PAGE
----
Increasing the temperature 5-10 degrees from factory settings creates better layer adhesion resulting in a stronger and more durable print. Be aware that higher temperatures may increase the risk of surface defects and stringing, so you will want to balance these two factors.
Putting your Print to Use
Your completed print is nearly ready for use, but first, it’s time to assemble and prepare your hands-free door opener.
Secure the print to the door handle using your design’s recommended screws, plastic seals, or zip ties. If you notice the handle is not secure, consider inserting a rubber band or other rubber/grippy material between the print and the door handle to make the piece more stable. Tighten the screws enough to ensure that the opener stays in place. Remember to not over-torque the screws as this may crack the plastic.It is also very important to check if the device is compliant with existing safety codes of your building. Local fire and ADA codes often restrict what modifications you are able to make to ingress or egress doors.
If you intend to distribute the door opener, make sure you disinfect the completed assembly first. These may be the most used prints you’ll ever make – sanitation is a must.Door handles and hands-free door openers should be cleaned and sanitized regularly throughout the day. The CDC has compiled helpful tips on this page. During normal use, your fasteners may loosen and plastic may fatigue. While disinfecting, be sure to check that all fasteners are tight and your print is performing as expected.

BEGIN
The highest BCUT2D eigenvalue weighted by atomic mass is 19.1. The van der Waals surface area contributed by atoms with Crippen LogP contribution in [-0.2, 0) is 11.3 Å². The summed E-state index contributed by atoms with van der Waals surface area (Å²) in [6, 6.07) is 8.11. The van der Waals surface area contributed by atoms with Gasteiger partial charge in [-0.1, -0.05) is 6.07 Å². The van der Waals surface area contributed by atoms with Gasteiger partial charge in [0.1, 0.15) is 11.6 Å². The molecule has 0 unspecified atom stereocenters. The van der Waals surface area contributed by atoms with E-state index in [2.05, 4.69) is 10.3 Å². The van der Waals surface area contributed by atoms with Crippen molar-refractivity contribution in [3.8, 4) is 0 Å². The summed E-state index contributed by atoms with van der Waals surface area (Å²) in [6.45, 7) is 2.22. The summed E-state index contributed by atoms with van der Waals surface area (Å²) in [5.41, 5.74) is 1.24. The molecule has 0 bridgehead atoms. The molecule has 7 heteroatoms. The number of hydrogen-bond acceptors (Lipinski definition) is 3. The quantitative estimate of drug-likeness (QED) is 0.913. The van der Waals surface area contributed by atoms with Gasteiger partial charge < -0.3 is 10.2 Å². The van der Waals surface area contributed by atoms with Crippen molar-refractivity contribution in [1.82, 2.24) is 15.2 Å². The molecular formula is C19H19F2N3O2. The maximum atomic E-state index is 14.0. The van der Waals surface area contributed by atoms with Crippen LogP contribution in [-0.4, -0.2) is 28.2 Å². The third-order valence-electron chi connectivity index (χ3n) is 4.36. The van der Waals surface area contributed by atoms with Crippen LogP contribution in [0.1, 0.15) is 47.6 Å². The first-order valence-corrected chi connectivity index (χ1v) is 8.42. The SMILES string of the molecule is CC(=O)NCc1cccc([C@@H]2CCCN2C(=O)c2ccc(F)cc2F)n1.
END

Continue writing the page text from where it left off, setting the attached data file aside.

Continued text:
Hands-free door openers have been in high demand, but there are many different types of doors out there. Before you start distributing your door handles, be sure to send a prototype to ensure proper fit at the target facility. If all goes well, you can then move towards mass production.
As our world continues to change, be sure to check back frequently for the latest updates on how you can help in the fight against COVID-19. The Simplify3D team will continue to provide expert-led software support and be on hand to answer your questions.
Are you using 3D printing technology to aid in the fight against COVID-19? If you have participated in 3D printing efforts to support health care workers or know of new ways additive manufacturing is being used to combat COVID-19, please share your story with us at email@example.com.